BRENDAN O’Carroll has told of his “terror” as Hurricane Irma struck his Florida home “like a 747 jet” this week.
The huge storm – one of the largest ever recorded in the Atlantic – forced the evacuation of 6.5million people from the Sunshine State and devastated a number of islands across the Caribbean.
Brendan, who lives near Orlando, had been writing two Mrs Brown’s Boys Christmas specials at his home near Orlando when the 140mph winds struck.
The 61-year-old said he prepared for the worst as Irma “battered” his home for almost 15 hours.
“I’ve had many a stormy night in Finglas with high winds and the rain hopping off the windows. But Irma battered us for nearly 15 hours,” he told the Irish Sun.
“At one point it got so bad I went looking for my red shoes to join Dorothy in Oz.”
The Dubliner explained that he could have waited the storm out in Ireland but decided to remain as the storm wasn’t predicted to hit his area so severely.
He said his family at home had tried to persuade him to get out but by the time he realised Irma was heading his way, it was already too late.
“My family wanted us to leave but we initially thought the hurricane was going up the east coast about 100 miles from us,” he said.
“But by the time it changed course to the west and inland, all the airports were closed.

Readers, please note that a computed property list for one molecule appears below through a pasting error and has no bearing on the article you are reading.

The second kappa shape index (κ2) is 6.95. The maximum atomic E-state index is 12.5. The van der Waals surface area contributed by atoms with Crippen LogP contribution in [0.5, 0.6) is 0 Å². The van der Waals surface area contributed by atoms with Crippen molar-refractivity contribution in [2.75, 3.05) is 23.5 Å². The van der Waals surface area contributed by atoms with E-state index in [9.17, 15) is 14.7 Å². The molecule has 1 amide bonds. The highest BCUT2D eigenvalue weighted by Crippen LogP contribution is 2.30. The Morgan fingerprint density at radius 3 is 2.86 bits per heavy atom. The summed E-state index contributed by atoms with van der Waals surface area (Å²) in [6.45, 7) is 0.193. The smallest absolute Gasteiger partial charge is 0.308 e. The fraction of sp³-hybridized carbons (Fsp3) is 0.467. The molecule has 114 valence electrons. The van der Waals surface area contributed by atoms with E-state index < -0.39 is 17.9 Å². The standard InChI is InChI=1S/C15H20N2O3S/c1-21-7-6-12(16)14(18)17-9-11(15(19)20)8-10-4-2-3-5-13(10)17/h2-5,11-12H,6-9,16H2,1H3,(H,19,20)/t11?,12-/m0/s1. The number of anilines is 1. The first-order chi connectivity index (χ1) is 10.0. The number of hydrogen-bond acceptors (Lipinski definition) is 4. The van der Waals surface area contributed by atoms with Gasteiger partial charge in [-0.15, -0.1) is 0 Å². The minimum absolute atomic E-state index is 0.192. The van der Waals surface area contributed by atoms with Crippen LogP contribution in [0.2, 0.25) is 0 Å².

“Roads going north had a 50-mile gridlock so the only thing to do was sit tight and hope for the best.”
O’Carroll said the ferocious winds were so deafening that he couldn’t even hear himself speak.
He said: “The best description was like hearing a huge train coming at your house, it’s getting closer and closer and louder, and by the time it reaches the house, the roar is so loud that’s it’s now a 747 jet.
“We were terrified. One of those times that just when you thought it couldn’t get any worse it did.
“Like getting punched continuously and just when you think it’s stopped you realise they’re just changing fists.
“The weird thing is the way the hurricane just hangs there, roaring for hours. It’s so loud, even normal conversation are impossible.
“You’re looking out the window at trees bent over, their tops touching the ground. And it’s really nerve wracking because it’s so dark.”
He added: “We were very lucky considering we had the eye hit us directly and when you see how some unfortunate families lost everything.
“We feel blessed. Damage-wise, the garden is cleared of trees and plants, but otherwise no significant damage other than a few roof tiles lost.”
At least 79 people lost their lives across the Caribbean and a number of southern US states before Hurricane Irma finally dissipated on Tuesday.
The killer storm has left millions of Floridians without water and wrought a massive $62 billion in damage.